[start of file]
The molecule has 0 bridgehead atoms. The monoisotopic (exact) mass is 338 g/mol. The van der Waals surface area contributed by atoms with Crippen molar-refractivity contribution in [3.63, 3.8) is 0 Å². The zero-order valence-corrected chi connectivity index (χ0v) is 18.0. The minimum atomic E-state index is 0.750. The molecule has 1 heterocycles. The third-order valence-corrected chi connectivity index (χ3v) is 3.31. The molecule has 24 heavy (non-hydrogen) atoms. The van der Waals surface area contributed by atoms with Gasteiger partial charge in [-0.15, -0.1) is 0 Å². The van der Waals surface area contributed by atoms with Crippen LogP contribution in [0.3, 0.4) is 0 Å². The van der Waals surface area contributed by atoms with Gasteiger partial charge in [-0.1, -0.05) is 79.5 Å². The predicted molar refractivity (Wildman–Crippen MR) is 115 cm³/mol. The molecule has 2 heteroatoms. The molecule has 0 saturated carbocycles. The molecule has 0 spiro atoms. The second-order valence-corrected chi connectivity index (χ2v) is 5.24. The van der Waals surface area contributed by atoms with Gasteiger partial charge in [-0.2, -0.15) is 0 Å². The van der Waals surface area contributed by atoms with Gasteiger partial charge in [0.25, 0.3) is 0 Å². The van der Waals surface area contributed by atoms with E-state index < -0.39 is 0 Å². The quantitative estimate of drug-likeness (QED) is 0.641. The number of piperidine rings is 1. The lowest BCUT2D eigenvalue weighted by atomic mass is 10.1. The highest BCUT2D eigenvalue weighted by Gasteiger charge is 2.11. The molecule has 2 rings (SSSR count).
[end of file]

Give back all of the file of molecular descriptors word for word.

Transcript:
The molecule has 0 bridgehead atoms. The monoisotopic (exact) mass is 338 g/mol. The van der Waals surface area contributed by atoms with Crippen molar-refractivity contribution in [3.63, 3.8) is 0 Å². The zero-order valence-corrected chi connectivity index (χ0v) is 18.0. The minimum atomic E-state index is 0.750. The molecule has 1 heterocycles. The third-order valence-corrected chi connectivity index (χ3v) is 3.31. The molecule has 24 heavy (non-hydrogen) atoms. The van der Waals surface area contributed by atoms with Gasteiger partial charge in [-0.15, -0.1) is 0 Å². The van der Waals surface area contributed by atoms with Crippen LogP contribution in [0.3, 0.4) is 0 Å². The van der Waals surface area contributed by atoms with Gasteiger partial charge in [-0.1, -0.05) is 79.5 Å². The predicted molar refractivity (Wildman–Crippen MR) is 115 cm³/mol. The molecule has 2 heteroatoms. The molecule has 0 saturated carbocycles. The molecule has 0 spiro atoms. The second-order valence-corrected chi connectivity index (χ2v) is 5.24. The van der Waals surface area contributed by atoms with Gasteiger partial charge in [-0.2, -0.15) is 0 Å². The van der Waals surface area contributed by atoms with Gasteiger partial charge in [0.25, 0.3) is 0 Å². The van der Waals surface area contributed by atoms with E-state index < -0.39 is 0 Å². The quantitative estimate of drug-likeness (QED) is 0.641. The number of piperidine rings is 1. The lowest BCUT2D eigenvalue weighted by atomic mass is 10.1. The highest BCUT2D eigenvalue weighted by Gasteiger charge is 2.11. The molecule has 2 rings (SSSR count).